I’m definitely skirting the rules by hosting three different servers with my wireless network, but the fact that they’re all for personal use instead of commercial is probably the reason Verizon has turned a blind eye. A friend with a server hosted over Verizon had the same response: “They only sent me a warning when I set up an email server, since [Verizon] thought it could be used to send spam.”
So hosting a commercial or business site is out of the question. That still leaves personal resources open; sites and storage spaces designed for your own use. Like my Web server, which lets me monitor activity in my home aquarium even when I’m not there.
For this tutorial, let’s forget about databases and sensors—you can read about the details of how I handled those in my earlier piece—and everything but the HTML. I’ll show you how to quickly and easily build a home on the Web, hosted on Raspberry Pi.
Setting Up The Pi
Your Pi isn’t ready to host a website right out of the box. First, it needs three things from you:
- A router and modem. It may seem obvious, but you’ll need a router and a modem from your Internet service provider. Even though you don’t have to pay for Web hosting, you still have to pay for your Internet connection. You may have gotten just one box from your ISP, but usually that’s a router and modem built into one device. A separate router will give you more flexibility to connect multiple devices.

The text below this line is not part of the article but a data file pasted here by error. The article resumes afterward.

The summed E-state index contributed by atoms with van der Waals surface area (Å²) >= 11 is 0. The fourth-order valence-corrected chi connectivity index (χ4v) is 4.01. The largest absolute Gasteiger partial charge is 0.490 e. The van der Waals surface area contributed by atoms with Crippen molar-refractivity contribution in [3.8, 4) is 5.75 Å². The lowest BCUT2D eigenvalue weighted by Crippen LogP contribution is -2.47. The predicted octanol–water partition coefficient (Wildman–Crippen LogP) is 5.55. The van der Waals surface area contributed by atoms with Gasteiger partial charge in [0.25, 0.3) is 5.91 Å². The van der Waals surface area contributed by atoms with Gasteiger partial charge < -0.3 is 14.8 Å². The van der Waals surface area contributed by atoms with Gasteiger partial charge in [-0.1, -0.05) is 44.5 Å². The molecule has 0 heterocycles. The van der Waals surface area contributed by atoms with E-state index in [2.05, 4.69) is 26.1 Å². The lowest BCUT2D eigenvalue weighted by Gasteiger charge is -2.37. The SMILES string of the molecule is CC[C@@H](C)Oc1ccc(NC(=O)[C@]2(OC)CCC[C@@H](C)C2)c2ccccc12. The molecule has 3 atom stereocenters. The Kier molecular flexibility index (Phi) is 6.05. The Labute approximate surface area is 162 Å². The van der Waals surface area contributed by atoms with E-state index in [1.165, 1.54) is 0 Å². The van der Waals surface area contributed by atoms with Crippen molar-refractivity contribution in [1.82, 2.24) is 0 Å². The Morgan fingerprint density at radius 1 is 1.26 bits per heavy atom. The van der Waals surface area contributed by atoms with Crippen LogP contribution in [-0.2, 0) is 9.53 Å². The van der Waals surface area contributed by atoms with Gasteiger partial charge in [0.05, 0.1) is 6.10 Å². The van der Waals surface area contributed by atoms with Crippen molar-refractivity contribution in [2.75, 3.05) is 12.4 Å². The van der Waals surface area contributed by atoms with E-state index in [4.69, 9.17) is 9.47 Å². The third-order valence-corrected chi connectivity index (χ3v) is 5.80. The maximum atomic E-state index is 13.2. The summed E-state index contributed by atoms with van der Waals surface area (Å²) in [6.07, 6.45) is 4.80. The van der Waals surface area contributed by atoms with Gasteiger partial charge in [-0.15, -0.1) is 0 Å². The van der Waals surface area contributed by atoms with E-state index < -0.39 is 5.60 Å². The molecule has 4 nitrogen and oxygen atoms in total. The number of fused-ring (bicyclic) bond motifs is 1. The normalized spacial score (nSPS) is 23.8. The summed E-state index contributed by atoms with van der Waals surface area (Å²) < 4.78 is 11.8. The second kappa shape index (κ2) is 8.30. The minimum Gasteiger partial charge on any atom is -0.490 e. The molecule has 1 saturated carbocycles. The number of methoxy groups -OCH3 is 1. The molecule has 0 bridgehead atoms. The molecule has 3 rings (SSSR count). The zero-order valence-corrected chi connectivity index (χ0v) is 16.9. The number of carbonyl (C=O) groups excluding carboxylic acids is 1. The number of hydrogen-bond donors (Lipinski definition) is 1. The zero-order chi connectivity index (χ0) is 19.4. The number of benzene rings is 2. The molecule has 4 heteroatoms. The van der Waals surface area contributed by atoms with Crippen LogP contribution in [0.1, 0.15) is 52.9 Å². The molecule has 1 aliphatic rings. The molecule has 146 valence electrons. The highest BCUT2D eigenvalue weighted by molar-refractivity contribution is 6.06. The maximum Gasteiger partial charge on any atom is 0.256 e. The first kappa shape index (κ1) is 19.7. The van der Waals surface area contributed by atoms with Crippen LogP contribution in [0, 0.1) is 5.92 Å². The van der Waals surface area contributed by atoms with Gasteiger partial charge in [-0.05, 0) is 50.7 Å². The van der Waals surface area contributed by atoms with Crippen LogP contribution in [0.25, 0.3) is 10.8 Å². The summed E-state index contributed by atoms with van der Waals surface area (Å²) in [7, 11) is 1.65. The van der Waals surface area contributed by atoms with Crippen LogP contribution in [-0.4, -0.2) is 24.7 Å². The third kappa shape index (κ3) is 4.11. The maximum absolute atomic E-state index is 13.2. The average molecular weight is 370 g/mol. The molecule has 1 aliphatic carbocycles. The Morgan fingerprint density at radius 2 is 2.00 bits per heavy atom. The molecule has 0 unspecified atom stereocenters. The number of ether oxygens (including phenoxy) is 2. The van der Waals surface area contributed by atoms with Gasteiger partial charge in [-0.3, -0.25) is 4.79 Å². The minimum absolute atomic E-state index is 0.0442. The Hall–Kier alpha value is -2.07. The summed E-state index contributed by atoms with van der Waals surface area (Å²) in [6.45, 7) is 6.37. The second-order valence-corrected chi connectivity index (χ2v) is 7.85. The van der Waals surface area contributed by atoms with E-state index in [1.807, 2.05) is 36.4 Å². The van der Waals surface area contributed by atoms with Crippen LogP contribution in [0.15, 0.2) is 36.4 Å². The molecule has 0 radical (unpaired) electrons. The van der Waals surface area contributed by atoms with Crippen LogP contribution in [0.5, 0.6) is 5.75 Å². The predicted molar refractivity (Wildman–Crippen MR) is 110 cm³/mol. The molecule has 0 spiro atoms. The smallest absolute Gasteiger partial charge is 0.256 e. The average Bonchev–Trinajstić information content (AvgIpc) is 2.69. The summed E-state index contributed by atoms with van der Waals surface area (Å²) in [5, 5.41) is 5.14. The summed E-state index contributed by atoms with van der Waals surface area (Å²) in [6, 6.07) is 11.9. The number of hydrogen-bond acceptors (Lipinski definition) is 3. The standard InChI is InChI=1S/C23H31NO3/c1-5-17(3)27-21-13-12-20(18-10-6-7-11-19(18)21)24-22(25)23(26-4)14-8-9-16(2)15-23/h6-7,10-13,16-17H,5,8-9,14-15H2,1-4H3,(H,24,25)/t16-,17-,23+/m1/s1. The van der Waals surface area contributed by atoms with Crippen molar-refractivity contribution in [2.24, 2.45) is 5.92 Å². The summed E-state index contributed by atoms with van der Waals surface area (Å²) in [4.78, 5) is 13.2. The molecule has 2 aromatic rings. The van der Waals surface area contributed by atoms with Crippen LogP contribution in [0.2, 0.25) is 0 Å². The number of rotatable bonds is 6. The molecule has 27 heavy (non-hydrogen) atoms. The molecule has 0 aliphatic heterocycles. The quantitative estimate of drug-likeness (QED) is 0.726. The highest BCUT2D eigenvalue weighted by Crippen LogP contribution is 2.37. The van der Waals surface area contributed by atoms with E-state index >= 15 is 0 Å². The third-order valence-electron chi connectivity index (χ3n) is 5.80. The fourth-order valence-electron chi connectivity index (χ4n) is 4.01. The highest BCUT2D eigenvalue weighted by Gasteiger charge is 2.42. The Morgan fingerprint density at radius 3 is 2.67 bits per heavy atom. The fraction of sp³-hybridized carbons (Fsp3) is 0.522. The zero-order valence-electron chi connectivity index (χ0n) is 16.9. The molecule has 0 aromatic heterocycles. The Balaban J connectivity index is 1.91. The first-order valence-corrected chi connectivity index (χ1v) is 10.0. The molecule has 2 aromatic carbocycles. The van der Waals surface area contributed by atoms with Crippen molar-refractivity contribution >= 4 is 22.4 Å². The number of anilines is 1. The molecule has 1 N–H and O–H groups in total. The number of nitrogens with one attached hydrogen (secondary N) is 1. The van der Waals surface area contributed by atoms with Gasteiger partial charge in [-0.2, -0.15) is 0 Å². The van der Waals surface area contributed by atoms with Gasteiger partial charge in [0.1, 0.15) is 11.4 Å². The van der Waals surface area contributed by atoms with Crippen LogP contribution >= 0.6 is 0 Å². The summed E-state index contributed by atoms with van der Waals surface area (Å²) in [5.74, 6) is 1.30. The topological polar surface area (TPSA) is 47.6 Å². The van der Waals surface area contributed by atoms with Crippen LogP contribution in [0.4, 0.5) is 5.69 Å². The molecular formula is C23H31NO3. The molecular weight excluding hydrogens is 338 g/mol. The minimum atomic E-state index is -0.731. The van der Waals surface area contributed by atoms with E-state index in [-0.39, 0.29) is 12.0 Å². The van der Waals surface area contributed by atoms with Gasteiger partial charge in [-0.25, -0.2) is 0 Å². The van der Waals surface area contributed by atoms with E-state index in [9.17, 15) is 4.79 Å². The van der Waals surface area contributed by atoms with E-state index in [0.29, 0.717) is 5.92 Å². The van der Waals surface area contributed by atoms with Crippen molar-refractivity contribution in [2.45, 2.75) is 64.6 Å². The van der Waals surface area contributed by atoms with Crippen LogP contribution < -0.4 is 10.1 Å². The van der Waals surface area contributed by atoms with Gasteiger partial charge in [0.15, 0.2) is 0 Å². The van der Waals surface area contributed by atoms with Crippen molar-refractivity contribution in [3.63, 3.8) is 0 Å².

- An Ethernet cable. Or, less recommended, a wireless USB adapter. Either way, you’ll need the Pi to have a permanent Internet connection.
- An operating system. I recommend Raspbian. In order to set up an operating system on your Pi for the first time, look at my tutorial.
- SSH (Secure Shell) access. A Web server doesn’t need a keyboard, monitor or mouse. Instead, you’ll access the Pi remotely through your laptop or another device that has those things. Here’s my tutorial on how to set up SSH for the first time.
Setting up Internet access, an operating system, and SSH are necessary first steps for a number of cool Raspberry Pi projects. It’s a good idea to get used to doing these three things every time you unbox a new Raspberry Pi.
Finally, let’s make sure everything is up to date:
sudo apt-get update
sudo apt-get upgrade
This will refresh the Pi’s knowledge of its packages and their dependencies. If you’re trying to install a package (like Apache, as we will in a minute) this will prevent the Pi from frustratingly being unable to locate where the latest version of the package is stored online.
How do you turn a Pi into a machine capable of hosting websites? You do what other server maintainers have been doing since the earliest days of the Web—you install Apache Web server software.
When I say Apache is a Web server, I mean it’s a program that listens for server access requests from Internet browsers and grants them if permitted. So if you want anyone to be able to access a website on your Raspberry Pi—including yourself—you need to install a Web server.